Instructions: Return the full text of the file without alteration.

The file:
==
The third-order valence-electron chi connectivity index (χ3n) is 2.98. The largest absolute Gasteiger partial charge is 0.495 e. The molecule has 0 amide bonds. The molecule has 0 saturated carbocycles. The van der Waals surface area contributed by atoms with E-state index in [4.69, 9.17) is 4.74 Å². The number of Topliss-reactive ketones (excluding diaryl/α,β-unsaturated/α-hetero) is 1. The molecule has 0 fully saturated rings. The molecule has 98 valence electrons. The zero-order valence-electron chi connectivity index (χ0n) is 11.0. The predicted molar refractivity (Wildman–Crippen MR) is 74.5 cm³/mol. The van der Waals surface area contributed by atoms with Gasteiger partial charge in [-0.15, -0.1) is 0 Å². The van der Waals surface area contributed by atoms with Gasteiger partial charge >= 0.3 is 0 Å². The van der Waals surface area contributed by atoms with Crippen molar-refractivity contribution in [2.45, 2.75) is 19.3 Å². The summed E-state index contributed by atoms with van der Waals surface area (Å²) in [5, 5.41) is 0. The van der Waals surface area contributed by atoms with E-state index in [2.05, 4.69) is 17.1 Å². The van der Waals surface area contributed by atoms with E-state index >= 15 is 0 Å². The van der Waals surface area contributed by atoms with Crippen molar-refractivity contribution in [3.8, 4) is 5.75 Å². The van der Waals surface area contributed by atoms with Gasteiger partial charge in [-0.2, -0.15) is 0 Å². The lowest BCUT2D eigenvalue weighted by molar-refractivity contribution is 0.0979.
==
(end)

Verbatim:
The third-order valence-electron chi connectivity index (χ3n) is 2.98. The largest absolute Gasteiger partial charge is 0.495 e. The molecule has 0 amide bonds. The molecule has 0 saturated carbocycles. The van der Waals surface area contributed by atoms with E-state index in [4.69, 9.17) is 4.74 Å². The number of Topliss-reactive ketones (excluding diaryl/α,β-unsaturated/α-hetero) is 1. The molecule has 0 fully saturated rings. The molecule has 98 valence electrons. The zero-order valence-electron chi connectivity index (χ0n) is 11.0. The predicted molar refractivity (Wildman–Crippen MR) is 74.5 cm³/mol. The van der Waals surface area contributed by atoms with Gasteiger partial charge in [-0.15, -0.1) is 0 Å². The van der Waals surface area contributed by atoms with Gasteiger partial charge >= 0.3 is 0 Å². The van der Waals surface area contributed by atoms with Crippen molar-refractivity contribution in [2.45, 2.75) is 19.3 Å². The summed E-state index contributed by atoms with van der Waals surface area (Å²) in [5, 5.41) is 0. The van der Waals surface area contributed by atoms with E-state index in [2.05, 4.69) is 17.1 Å². The van der Waals surface area contributed by atoms with E-state index >= 15 is 0 Å². The van der Waals surface area contributed by atoms with Crippen molar-refractivity contribution in [3.8, 4) is 5.75 Å². The van der Waals surface area contributed by atoms with Gasteiger partial charge in [-0.2, -0.15) is 0 Å². The lowest BCUT2D eigenvalue weighted by molar-refractivity contribution is 0.0979.